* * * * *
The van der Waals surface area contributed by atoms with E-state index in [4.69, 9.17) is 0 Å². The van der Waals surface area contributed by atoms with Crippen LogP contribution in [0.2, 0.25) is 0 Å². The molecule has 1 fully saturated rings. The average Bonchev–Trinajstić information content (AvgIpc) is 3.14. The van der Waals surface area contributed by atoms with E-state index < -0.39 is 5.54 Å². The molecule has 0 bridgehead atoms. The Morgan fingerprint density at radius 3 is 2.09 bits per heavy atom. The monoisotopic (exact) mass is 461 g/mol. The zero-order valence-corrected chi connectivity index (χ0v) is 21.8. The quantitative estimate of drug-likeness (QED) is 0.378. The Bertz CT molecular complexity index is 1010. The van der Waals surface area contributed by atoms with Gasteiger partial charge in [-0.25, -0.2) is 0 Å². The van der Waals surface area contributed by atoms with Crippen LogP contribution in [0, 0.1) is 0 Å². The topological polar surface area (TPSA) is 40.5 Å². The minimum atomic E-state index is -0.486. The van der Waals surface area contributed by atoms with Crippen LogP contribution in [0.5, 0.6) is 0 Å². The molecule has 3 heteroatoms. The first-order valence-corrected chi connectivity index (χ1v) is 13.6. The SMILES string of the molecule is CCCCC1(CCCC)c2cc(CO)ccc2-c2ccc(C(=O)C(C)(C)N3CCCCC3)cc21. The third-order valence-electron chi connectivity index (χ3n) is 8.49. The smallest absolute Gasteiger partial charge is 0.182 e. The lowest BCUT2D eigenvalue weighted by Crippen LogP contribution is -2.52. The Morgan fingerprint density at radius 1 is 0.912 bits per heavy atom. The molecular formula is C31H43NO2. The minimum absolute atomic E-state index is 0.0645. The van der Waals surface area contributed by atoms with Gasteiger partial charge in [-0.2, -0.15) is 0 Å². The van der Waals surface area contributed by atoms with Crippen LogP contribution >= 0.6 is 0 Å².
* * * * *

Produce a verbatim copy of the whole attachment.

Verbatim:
The van der Waals surface area contributed by atoms with E-state index in [4.69, 9.17) is 0 Å². The van der Waals surface area contributed by atoms with Crippen LogP contribution in [0.2, 0.25) is 0 Å². The molecule has 1 fully saturated rings. The average Bonchev–Trinajstić information content (AvgIpc) is 3.14. The van der Waals surface area contributed by atoms with E-state index < -0.39 is 5.54 Å². The molecule has 0 bridgehead atoms. The Morgan fingerprint density at radius 3 is 2.09 bits per heavy atom. The monoisotopic (exact) mass is 461 g/mol. The zero-order valence-corrected chi connectivity index (χ0v) is 21.8. The quantitative estimate of drug-likeness (QED) is 0.378. The Bertz CT molecular complexity index is 1010. The van der Waals surface area contributed by atoms with Gasteiger partial charge in [-0.25, -0.2) is 0 Å². The van der Waals surface area contributed by atoms with Crippen LogP contribution in [0, 0.1) is 0 Å². The topological polar surface area (TPSA) is 40.5 Å². The minimum atomic E-state index is -0.486. The van der Waals surface area contributed by atoms with Crippen LogP contribution in [0.5, 0.6) is 0 Å². The molecule has 3 heteroatoms. The first-order valence-corrected chi connectivity index (χ1v) is 13.6. The SMILES string of the molecule is CCCCC1(CCCC)c2cc(CO)ccc2-c2ccc(C(=O)C(C)(C)N3CCCCC3)cc21. The third-order valence-electron chi connectivity index (χ3n) is 8.49. The smallest absolute Gasteiger partial charge is 0.182 e. The lowest BCUT2D eigenvalue weighted by Crippen LogP contribution is -2.52. The Morgan fingerprint density at radius 1 is 0.912 bits per heavy atom. The molecular formula is C31H43NO2. The minimum absolute atomic E-state index is 0.0645. The van der Waals surface area contributed by atoms with Gasteiger partial charge in [-0.2, -0.15) is 0 Å². The van der Waals surface area contributed by atoms with Crippen LogP contribution >= 0.6 is 0 Å².